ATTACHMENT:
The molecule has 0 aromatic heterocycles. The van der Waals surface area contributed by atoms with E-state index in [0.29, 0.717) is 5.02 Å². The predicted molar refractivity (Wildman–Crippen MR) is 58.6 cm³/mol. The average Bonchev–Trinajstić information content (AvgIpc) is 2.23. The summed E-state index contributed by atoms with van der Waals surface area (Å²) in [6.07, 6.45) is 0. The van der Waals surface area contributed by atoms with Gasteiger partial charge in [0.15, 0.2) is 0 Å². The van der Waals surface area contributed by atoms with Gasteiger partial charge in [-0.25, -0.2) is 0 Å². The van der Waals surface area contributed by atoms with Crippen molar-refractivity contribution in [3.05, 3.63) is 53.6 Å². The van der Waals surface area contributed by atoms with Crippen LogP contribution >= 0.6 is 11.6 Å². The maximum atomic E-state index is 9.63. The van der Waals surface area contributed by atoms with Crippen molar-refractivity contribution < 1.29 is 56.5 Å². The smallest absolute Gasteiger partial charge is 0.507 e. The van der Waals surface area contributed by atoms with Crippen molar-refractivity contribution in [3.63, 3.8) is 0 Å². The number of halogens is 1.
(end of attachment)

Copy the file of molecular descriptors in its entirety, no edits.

The molecule has 0 aromatic heterocycles. The van der Waals surface area contributed by atoms with E-state index in [0.29, 0.717) is 5.02 Å². The predicted molar refractivity (Wildman–Crippen MR) is 58.6 cm³/mol. The average Bonchev–Trinajstić information content (AvgIpc) is 2.23. The summed E-state index contributed by atoms with van der Waals surface area (Å²) in [6.07, 6.45) is 0. The van der Waals surface area contributed by atoms with Gasteiger partial charge in [0.15, 0.2) is 0 Å². The van der Waals surface area contributed by atoms with Gasteiger partial charge in [-0.25, -0.2) is 0 Å². The van der Waals surface area contributed by atoms with Crippen molar-refractivity contribution in [3.05, 3.63) is 53.6 Å². The van der Waals surface area contributed by atoms with Crippen LogP contribution >= 0.6 is 11.6 Å². The maximum atomic E-state index is 9.63. The van der Waals surface area contributed by atoms with Crippen molar-refractivity contribution < 1.29 is 56.5 Å². The smallest absolute Gasteiger partial charge is 0.507 e. The van der Waals surface area contributed by atoms with Crippen molar-refractivity contribution in [3.63, 3.8) is 0 Å². The number of halogens is 1.